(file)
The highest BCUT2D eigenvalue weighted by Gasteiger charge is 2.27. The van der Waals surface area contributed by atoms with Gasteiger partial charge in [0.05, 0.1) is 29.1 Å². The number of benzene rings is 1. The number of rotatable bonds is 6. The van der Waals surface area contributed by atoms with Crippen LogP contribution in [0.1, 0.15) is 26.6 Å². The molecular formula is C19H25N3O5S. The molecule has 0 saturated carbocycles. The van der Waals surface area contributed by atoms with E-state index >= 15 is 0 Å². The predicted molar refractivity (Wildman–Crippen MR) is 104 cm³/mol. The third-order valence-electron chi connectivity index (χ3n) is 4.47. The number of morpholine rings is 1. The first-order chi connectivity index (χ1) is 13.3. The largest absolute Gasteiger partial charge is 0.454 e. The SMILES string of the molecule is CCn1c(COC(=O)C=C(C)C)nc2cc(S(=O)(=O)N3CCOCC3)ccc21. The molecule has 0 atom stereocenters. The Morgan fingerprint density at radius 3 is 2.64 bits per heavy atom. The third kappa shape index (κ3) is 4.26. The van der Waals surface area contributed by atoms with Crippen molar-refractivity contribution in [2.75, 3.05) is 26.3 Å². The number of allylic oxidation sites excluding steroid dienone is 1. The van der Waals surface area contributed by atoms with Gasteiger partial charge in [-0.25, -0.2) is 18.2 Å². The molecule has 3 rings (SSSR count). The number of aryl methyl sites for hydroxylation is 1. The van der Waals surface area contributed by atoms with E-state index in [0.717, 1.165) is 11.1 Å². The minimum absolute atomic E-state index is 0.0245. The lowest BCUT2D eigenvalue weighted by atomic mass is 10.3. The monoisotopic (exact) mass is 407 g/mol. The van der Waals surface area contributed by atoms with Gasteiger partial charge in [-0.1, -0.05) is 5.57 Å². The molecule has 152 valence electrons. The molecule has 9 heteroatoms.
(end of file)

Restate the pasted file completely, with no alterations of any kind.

The highest BCUT2D eigenvalue weighted by Gasteiger charge is 2.27. The van der Waals surface area contributed by atoms with Gasteiger partial charge in [0.05, 0.1) is 29.1 Å². The number of benzene rings is 1. The number of rotatable bonds is 6. The van der Waals surface area contributed by atoms with Crippen LogP contribution in [0.1, 0.15) is 26.6 Å². The molecular formula is C19H25N3O5S. The molecule has 0 saturated carbocycles. The van der Waals surface area contributed by atoms with E-state index >= 15 is 0 Å². The predicted molar refractivity (Wildman–Crippen MR) is 104 cm³/mol. The third-order valence-electron chi connectivity index (χ3n) is 4.47. The number of morpholine rings is 1. The first-order chi connectivity index (χ1) is 13.3. The largest absolute Gasteiger partial charge is 0.454 e. The SMILES string of the molecule is CCn1c(COC(=O)C=C(C)C)nc2cc(S(=O)(=O)N3CCOCC3)ccc21. The molecule has 0 atom stereocenters. The Morgan fingerprint density at radius 3 is 2.64 bits per heavy atom. The third kappa shape index (κ3) is 4.26. The van der Waals surface area contributed by atoms with Crippen molar-refractivity contribution in [2.75, 3.05) is 26.3 Å². The number of allylic oxidation sites excluding steroid dienone is 1. The van der Waals surface area contributed by atoms with Gasteiger partial charge in [-0.25, -0.2) is 18.2 Å². The molecule has 3 rings (SSSR count). The number of aryl methyl sites for hydroxylation is 1. The van der Waals surface area contributed by atoms with E-state index in [0.717, 1.165) is 11.1 Å². The minimum absolute atomic E-state index is 0.0245. The lowest BCUT2D eigenvalue weighted by atomic mass is 10.3. The monoisotopic (exact) mass is 407 g/mol. The van der Waals surface area contributed by atoms with Gasteiger partial charge in [-0.1, -0.05) is 5.57 Å². The molecule has 152 valence electrons. The molecule has 9 heteroatoms.